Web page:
Links Mentioned: the troop ramp-up in Afghanistan
I’m still a bit shattered by the results of the mayoral race. Nickels was a sophisticated, cosmopolitan leader who understood growth and what that means for Seattle. Was he perfect? Not at all.
Nonetheless, Democracy (in this case, the torch’n’pitchfork “any bum but this one” variety) works its magic, and we’ll have a new mayor come next year — which is too bad, if you’re a fan of transportation and big infrastructure investments. Warts and all, Nickels has been the Transportation Mayor, and I’m sure I’m not the only one who’s at least a little bit scared about What Comes Next.
So it falls to us, the electorate of Seattle, to figure out which brand of new will be less bad when it comes to transportation. While the worst that could be said of Nickels might have been that he was a little too fond of mega-projects, both Joe Mallahan and Michael McGinn have serious flaws when it comes to their support for progressive transportation policy.
McGinn is notably anti-tunnel (I think he missed the point of Nickels’ support for a tunnel; namely, you HAVE to build the surface option to get to the tunnel, which you punt 15 to 20 years into the future … meaning it never gets built). Heck, the man staked his entire campaign on it. Beyond that, I’m not sure McGinn really has much grasp on transportation. His campaign website makes some vague promises to “eliminate overcrowded buses”, but to me that’s kind of like Nickels promising that it’ll never snow again.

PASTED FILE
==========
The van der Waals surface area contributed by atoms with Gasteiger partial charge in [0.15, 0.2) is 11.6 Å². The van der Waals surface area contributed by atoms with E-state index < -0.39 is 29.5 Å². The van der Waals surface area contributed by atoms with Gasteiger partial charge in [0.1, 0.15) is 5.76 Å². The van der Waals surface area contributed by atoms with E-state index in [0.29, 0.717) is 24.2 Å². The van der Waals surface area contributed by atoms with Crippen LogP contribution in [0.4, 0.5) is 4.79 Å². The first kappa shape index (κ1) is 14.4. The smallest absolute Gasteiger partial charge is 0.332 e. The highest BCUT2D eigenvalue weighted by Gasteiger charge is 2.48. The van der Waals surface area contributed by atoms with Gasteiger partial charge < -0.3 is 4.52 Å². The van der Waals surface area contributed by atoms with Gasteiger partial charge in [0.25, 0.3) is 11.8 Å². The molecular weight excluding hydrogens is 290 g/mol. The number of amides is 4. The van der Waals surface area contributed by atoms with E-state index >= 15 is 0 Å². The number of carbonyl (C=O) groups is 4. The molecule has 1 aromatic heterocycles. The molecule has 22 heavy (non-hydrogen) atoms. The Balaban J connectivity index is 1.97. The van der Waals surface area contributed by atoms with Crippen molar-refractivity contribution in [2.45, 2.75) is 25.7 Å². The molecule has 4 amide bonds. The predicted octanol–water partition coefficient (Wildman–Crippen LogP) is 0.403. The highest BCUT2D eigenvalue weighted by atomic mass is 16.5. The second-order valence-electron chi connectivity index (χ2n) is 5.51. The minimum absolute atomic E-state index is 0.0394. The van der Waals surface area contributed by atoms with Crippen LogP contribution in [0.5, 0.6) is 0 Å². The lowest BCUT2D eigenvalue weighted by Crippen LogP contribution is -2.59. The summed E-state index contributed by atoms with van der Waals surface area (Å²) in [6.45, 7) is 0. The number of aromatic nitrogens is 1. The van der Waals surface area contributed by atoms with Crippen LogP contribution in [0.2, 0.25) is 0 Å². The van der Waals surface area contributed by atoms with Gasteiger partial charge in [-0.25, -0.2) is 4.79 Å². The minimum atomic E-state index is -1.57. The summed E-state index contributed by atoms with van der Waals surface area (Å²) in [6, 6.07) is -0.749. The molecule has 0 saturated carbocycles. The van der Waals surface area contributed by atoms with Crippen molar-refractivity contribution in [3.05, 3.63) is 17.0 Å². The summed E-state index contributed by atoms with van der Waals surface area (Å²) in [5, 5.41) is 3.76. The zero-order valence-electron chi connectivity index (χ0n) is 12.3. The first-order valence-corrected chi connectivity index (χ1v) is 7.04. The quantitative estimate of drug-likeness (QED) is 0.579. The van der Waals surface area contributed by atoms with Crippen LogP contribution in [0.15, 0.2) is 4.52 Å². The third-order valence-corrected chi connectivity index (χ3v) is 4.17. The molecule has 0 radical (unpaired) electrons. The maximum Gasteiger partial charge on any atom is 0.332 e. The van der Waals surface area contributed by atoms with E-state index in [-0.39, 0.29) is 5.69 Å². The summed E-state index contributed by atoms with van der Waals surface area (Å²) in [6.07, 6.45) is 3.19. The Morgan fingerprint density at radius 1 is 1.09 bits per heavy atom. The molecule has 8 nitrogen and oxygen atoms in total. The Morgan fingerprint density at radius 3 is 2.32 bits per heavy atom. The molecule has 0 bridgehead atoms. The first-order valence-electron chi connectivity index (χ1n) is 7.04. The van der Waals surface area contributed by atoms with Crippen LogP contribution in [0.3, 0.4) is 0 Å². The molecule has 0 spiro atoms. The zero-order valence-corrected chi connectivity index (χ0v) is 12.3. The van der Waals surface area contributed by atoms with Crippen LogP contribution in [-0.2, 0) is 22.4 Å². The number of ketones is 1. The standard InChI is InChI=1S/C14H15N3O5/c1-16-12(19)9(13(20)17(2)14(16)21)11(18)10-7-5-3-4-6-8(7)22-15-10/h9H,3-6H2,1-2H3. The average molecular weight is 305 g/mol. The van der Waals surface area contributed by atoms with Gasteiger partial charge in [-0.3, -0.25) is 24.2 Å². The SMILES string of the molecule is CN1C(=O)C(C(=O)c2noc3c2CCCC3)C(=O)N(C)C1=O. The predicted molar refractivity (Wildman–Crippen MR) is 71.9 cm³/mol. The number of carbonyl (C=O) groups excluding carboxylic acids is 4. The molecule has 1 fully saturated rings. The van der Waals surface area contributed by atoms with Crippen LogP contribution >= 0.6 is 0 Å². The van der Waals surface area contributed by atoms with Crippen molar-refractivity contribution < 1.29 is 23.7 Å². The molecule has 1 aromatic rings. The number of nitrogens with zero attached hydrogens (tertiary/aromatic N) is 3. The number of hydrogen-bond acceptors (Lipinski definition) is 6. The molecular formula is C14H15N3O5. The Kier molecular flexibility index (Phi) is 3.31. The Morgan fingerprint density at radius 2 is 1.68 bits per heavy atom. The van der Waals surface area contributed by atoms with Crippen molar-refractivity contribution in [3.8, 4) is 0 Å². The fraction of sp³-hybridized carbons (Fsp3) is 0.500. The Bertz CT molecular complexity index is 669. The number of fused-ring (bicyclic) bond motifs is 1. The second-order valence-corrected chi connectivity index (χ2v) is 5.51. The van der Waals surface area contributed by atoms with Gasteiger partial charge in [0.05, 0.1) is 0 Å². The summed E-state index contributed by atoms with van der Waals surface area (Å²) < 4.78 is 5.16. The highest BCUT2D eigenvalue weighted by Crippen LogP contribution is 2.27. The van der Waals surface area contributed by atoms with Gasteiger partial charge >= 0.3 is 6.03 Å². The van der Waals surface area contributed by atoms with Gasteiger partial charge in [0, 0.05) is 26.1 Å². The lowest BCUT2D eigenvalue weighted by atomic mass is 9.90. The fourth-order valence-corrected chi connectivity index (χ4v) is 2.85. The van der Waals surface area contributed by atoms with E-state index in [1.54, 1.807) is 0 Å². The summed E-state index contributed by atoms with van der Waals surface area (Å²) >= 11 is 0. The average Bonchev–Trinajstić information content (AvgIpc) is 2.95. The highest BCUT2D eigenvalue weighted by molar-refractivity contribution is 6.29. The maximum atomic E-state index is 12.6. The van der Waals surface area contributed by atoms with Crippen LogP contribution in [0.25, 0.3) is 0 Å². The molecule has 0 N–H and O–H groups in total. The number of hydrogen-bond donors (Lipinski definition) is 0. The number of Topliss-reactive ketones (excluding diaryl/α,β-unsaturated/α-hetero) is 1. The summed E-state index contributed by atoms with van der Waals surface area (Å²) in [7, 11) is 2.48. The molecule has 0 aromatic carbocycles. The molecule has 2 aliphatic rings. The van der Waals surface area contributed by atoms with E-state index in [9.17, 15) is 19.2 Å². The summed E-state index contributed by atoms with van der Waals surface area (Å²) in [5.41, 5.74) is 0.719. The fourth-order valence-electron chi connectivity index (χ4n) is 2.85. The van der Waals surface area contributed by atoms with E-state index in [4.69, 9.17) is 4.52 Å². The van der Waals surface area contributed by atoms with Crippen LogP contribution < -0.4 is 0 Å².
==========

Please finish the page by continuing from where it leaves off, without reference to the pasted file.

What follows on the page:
Mallahan, for his part, offers far more specifics. You can read them here, but I’ll summarize: screw Paul Allen and other developers. Mallahan sounds terrifyingly like the “Lesser Seattle” group that torpedoed every modern development in Seattle until they finally couldn’t deep six the light rail. He’s anti-streetcar, anti-Mercer Project. He’s pro-tunnel. He’s pro-bike.
McGinn’s lack of specifics are troubling, but at least he seems to be pro-growth. I say “seems to be”. It’ll be interesting to see how the candidates do for themselves in the weeks ahead.
And, if nothing else, at least the City Council gets it. Look forward to the era of the weak mayor, Seattle.
I’m not sure when the last time was that I checked the “bottom” of my soul — it’s possible I may never have checked down there — but some have:
Judith A. McHale was expecting a contentious session with Ansar Abbasi, a Pakistani journalist known for his harsh criticism of American foreign policy, when she sat down for a one-on-one meeting with him in a hotel conference room in Islamabad on Monday. She got that, and a little bit more.
After Ms. McHale, the Obama administration’s new under secretary of state for public diplomacy and public affairs, gave her initial polite presentation about building bridges between America and the Muslim world, Mr. Abbasi thanked her politely for meeting with him. Then he told her that he hated her.
“ ‘You should know that we hate all Americans,’ ” Ms. McHale said Mr. Abbasi told her. “ ‘From the bottom of our souls, we hate you.’ ”
. . .
She said that even though she knew that she did not sway Mr. Abbasi, it was good to hear what he thought because she wanted to try to understand the source of much of the anti-Americanism in Pakistan.
This is a travel week here at BATP, so no podcast. We’ll be back next week!
In the meantime, check the archives for any episodes you may have missed.
Editor’s note: this is a guest post from long-time reader Sebastian Hernandez.